If Soroka can stay healthy, then he and all but one of the pieces coming back to Chicago are likely to wear a big league uniform throughout 2024. Lopez was squeezed out of Kansas City’s talented young infield and traded to the Braves last season to shore up their thin middle infield contingent but was relegated to seldom-used bench duty during their playoff run. He is easily the best defensive infielder on Chicago’s roster and at this moment should be penciled in as the starter at shortstop. His huge 6-WAR 2021 season was largely driven by an unsustainably high BABIP, and he has since settled in as a high-contact, slick-fielding utility man with bottom-of-the-scale pop. On a contender, he would be relegated to a role similar to the one he played in Atlanta, where he was the team’s fifth infielder, capable of filling in at any infield position, and used situationally on offense when the club badly needed a ball put in play. His versatility will allow the White Sox to keep him in the lineup consistently and move him around the diamond so their young group of Latin American infielders — Lenyn Sosa, Bryan Ramos and José Rodriguez chief among them — can get sufficient big league reps and be well-evaluated ahead of Colson Montgomery’s eventual arrival.

The White Sox also acquired two former Braves first round picks who made their big league debuts in 2023 in Shuster and Shewmake. There was a brief period a few years ago when Shuster was throwing significantly harder than he has of late, likely due to extra rest and lighter workload created by the pandemic shutdown in his draft year. For the last several seasons, he has been a changeup- and command-oriented lefty with well-below-average fastball velocity. Perhaps because he’s had to nibble more with his vulnerable fastball as he’s climbed to Triple-A and MLB, his walk rate rose to a concerning 12% in 2023, much higher than his career norm; his strikeout rate also dropped to a career low. His slider usage has surpassed his changeup usage not because it’s become his best pitch, but because you need a non-fastball way to get ahead of hitters when you’re sitting 91 mph. Lefties with changeups as good as Shuster’s screwball-style cambio and command on the level that he has historically shown tend to have long, productive MLB careers, and I think it’s fair to hope for a bounceback.

The other interesting element Shuster might bring is a sort of institutional knowledge that the White Sox may yet lack. Wake Forest, his alma mater, is among the most advanced collegiate programs when it comes to using data and technology to help develop pitchers; the Braves also appear competent in this regard. Perhaps he will bring some of that with him in a way that has a long-term impact on Chicago’s implementation of these concepts, which may be held up due to a lack of willingness to invest in them at the ownership level rather than a lack of understanding in the front office.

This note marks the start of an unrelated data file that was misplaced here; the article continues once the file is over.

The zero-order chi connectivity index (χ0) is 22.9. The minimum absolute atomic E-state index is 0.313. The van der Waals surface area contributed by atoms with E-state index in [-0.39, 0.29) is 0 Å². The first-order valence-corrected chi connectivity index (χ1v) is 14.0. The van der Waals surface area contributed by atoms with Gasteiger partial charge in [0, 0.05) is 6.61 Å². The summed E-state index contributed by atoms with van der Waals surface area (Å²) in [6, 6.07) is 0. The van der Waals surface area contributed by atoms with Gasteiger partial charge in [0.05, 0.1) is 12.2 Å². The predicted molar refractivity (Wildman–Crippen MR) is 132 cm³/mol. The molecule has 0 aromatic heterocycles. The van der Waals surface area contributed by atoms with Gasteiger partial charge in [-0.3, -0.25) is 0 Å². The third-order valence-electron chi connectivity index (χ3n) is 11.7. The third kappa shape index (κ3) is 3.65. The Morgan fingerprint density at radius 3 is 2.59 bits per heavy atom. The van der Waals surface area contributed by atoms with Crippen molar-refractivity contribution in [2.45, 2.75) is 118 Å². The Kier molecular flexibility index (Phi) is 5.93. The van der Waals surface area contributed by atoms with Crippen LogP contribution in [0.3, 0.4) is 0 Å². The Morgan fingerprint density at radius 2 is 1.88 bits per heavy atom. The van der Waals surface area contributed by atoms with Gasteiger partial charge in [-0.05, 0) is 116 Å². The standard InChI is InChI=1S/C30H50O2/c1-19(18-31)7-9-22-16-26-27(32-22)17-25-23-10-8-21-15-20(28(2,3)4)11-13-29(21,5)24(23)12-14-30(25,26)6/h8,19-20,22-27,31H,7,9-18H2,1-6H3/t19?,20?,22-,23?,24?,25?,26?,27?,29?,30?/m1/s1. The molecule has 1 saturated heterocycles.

This was an interesting buy-low opportunity for the White Sox who, if Shuster can become the no. 4/5 starter I projected him to be as a prospect, will on his own be a more valuable piece to the next good Sox team than even a special middle reliever like Bummer would have been. I think the three players I’ve discussed in depth to this point — Soroka, Lopez and Shuster — are the primary return in this deal, a piece for each year of team control Bummer has remaining.

I’ve never been especially high on Shewmake, who was drafted with the hopes that he’d add meaningful strength and weight to his lanky frame and remain at shortstop while maturing into meaningful power. He’s fundamentally sound at short, but I wouldn’t call him an impact defender there, and he’s remained skinny and hasn’t put together an impressive offensive season above Low-A. If anything, I think he clogs and clouds Chicago’s infield mix in an unnecessary way. He’d have been a fair upper-level depth option for Atlanta, which is once again very thin on viable middle infield defenders, but perhaps the Braves value the freed-up 40-man spot more at this point.

Finally, the White Sox acquired Gowens. The University of Illinois product missed his 2019 freshman year and the little bit of pre-shutdown 2020 because of an early-2019 Tommy John, which meant he was a draft-eligible redshirt freshman in 2021. Unselected in ’21 and ’22, he had a little velo spike in ’23 and was sitting more 92–94 and touching 96 than the pedestrian 90–92 he had shown in previous seasons. His fastball also has uphill angle and bat-missing carry. The White Sox will be tasked with teasing a better slider out of him, as his current 82–85-mph version is short and lacks depth.

This move fills Chicago’s 40-man roster for the moment and cleared a ton of space on Atlanta’s; the Braves now have three open spots. At some point this offseason, they’ll need to address the relative lack of viable middle infielders in the org, but adding Bummer helps fortify their already excellent bullpen.

Eric Longenhagen is from Catasauqua, PA and currently lives in Tempe, AZ. He spent four years working for the Phillies Triple-A affiliate, two with Baseball Info Solutions and two contributing to prospect coverage at Previous work can also be found at Sports On Earth, CrashburnAlley and Prospect Insider.

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3 months ago

It’s disappointing for the Braves to have whiffed on two first round picks, but overall it seems that they’ve drafted well under this regime for the picks they have.

Last edited 3 months ago by P
3 months ago
Reply to  P

It isn’t a whiff with Soroka. He proved he was a quality pitcher in his rookie year Injuries are part of the game but. that isn’t lack of talent. The Braves track record when it comes to fielding a strong team almost every year is right near the top.

3 months ago
Reply to  bosoxforlife

I assume the comment was in reference to Shewmake and Shuster.

3 months ago
Reply to  P

The Braves somewhat whiffed 2016-2018, but luckily did very well just before that and seemingly after as well, especially in 2020, where they have the only two all stars so far from that 5-round draft (Strider, 4th and Elder, 5th). Also drafted Harris in 2019.

Braves haven’t drafted well in first round but seem to do awesome in other rounds.